Link to video on Social Media Revolution on YouTube.

Laying Out A Framework for Social Media Strategy

In my Social Media 101 presentation to a group of marketers from E&Y last week, I included the beginnings of a social media framework that has been on my mind recently.  This post explains how I will be using the framework to address social media strategy needs for my clients.

One more thing – the tables below are slanted toward a B2B social media strategy, but could easily be modified for a B2C or hybrid strategy.

The first table looks at the six primary social media functions.  I first saw this list of functions in a presentation by Marta Kagan and have been using  them to explain the different areas that social media can address.  Against the six social media functions, I mapped the key social media tools that can be used to address these functions.  I could have used generic categories such as blog, video, social networking and bookmarking and I omitted some categories for my audience such as wikis, user review sites and forums.

Once I plotted the intersections, it is interesting to see that not every tool addresses each function.  Some people may argue that if you make the bus big enough, you could probably justify any of the tools for any of the functions – but I have limited the intersections to their most typical usage.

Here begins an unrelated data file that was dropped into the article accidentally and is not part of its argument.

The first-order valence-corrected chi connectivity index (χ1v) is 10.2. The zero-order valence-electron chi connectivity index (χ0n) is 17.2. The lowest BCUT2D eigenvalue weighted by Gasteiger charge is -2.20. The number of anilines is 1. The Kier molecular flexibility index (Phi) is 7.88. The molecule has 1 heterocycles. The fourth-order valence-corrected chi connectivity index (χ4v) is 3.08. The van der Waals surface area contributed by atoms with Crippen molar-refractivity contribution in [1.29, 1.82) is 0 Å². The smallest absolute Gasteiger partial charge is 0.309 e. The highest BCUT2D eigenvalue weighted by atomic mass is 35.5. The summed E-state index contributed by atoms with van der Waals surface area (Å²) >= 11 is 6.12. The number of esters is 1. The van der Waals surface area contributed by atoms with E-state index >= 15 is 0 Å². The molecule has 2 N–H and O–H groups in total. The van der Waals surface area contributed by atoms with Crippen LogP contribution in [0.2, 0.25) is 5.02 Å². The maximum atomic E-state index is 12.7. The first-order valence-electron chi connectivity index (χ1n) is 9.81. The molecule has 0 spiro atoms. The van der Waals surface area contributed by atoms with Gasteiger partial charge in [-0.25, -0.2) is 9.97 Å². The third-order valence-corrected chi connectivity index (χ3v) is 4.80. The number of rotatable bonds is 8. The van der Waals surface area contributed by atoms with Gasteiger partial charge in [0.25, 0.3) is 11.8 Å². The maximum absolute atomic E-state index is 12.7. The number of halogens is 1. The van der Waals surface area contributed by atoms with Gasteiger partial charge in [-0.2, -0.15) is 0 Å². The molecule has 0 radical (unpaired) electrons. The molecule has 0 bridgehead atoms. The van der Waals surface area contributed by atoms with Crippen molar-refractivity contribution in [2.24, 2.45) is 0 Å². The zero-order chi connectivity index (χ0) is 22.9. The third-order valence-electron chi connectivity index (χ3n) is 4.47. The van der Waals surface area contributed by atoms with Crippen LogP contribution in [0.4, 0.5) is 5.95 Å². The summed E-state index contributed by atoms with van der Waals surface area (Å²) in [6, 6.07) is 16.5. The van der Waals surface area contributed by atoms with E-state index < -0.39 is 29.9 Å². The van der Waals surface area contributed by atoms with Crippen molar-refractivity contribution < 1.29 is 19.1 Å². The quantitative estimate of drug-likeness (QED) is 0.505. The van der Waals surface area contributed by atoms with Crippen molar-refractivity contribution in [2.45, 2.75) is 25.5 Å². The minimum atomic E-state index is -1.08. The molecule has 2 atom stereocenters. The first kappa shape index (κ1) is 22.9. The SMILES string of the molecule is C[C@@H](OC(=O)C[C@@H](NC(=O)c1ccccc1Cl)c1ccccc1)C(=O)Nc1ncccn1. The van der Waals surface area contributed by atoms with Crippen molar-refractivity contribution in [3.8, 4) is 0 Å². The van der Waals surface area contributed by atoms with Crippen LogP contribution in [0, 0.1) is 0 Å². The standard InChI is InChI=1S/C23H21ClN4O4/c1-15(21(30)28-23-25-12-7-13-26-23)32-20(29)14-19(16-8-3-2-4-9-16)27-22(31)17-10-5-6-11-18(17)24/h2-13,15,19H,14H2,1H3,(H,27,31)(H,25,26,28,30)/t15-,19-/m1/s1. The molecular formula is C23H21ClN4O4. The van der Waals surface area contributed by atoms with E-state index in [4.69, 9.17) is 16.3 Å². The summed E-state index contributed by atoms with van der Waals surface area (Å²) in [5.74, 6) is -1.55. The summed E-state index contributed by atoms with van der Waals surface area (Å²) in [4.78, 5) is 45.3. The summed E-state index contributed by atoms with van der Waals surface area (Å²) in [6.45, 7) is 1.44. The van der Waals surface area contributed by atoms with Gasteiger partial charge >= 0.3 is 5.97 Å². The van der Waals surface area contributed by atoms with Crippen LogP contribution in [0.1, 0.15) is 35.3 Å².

Mapping Social Media Functions to Tools

After mapping the social media functions to tools, the next important step was to assign priority to each tool.  Along with the priority, it is also key to understand both the upfront effort and the ongoing effort for each tool.  For example, creating and maximizing your LinkedIn profile is a high priority that has moderate upfront effort and a low ongoing effort score.

There are better ways to to quantify effort, but they are difficult to document without further knowledge of the situation.  After spending some time doing discovery with a specific client, I would most likely assign hours or days of effort.  For now, the table below just identifies relative effort levels.

Social Media Tools - Priority and Effort

As you can see above, I would rank LinkedIn Profiles and Groups,  a blog and Slideshare as high priority implementations.  But each one comes with different levels of both upfront and ongoing effort.  And I would put blogging and managing a community in the high category for ongoing effort which explains why many companies choose not to implement these tools despite their relative priority.